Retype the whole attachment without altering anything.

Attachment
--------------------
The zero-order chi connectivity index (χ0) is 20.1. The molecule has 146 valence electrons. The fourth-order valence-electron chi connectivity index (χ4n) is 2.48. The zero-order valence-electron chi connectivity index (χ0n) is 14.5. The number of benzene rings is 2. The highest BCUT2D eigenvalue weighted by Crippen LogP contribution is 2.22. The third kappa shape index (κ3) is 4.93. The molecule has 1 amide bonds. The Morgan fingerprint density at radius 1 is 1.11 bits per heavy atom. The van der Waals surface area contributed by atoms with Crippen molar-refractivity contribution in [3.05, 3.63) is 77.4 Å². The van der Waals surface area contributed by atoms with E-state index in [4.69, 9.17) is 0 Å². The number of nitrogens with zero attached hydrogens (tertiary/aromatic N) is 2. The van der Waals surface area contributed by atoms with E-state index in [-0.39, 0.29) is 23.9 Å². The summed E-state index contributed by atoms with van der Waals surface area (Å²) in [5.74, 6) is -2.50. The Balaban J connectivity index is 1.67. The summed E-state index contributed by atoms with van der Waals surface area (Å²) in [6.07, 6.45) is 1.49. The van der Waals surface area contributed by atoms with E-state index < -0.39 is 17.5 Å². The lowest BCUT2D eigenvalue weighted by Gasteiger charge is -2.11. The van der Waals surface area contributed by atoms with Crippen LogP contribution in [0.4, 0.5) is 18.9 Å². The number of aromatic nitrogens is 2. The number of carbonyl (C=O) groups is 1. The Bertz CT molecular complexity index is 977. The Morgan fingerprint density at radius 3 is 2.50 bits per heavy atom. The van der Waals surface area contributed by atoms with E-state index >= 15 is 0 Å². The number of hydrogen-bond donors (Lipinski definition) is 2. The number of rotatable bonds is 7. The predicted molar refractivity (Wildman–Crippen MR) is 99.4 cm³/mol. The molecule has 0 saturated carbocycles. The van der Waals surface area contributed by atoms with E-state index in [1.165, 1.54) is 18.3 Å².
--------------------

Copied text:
The zero-order chi connectivity index (χ0) is 20.1. The molecule has 146 valence electrons. The fourth-order valence-electron chi connectivity index (χ4n) is 2.48. The zero-order valence-electron chi connectivity index (χ0n) is 14.5. The number of benzene rings is 2. The highest BCUT2D eigenvalue weighted by Crippen LogP contribution is 2.22. The third kappa shape index (κ3) is 4.93. The molecule has 1 amide bonds. The Morgan fingerprint density at radius 1 is 1.11 bits per heavy atom. The van der Waals surface area contributed by atoms with Crippen molar-refractivity contribution in [3.05, 3.63) is 77.4 Å². The van der Waals surface area contributed by atoms with E-state index in [4.69, 9.17) is 0 Å². The number of nitrogens with zero attached hydrogens (tertiary/aromatic N) is 2. The van der Waals surface area contributed by atoms with E-state index in [-0.39, 0.29) is 23.9 Å². The summed E-state index contributed by atoms with van der Waals surface area (Å²) in [5.74, 6) is -2.50. The Balaban J connectivity index is 1.67. The summed E-state index contributed by atoms with van der Waals surface area (Å²) in [6.07, 6.45) is 1.49. The van der Waals surface area contributed by atoms with E-state index < -0.39 is 17.5 Å². The lowest BCUT2D eigenvalue weighted by Gasteiger charge is -2.11. The van der Waals surface area contributed by atoms with Crippen LogP contribution in [0.4, 0.5) is 18.9 Å². The number of aromatic nitrogens is 2. The number of carbonyl (C=O) groups is 1. The Bertz CT molecular complexity index is 977. The Morgan fingerprint density at radius 3 is 2.50 bits per heavy atom. The van der Waals surface area contributed by atoms with E-state index >= 15 is 0 Å². The number of hydrogen-bond donors (Lipinski definition) is 2. The number of rotatable bonds is 7. The predicted molar refractivity (Wildman–Crippen MR) is 99.4 cm³/mol. The molecule has 0 saturated carbocycles. The van der Waals surface area contributed by atoms with E-state index in [1.165, 1.54) is 18.3 Å².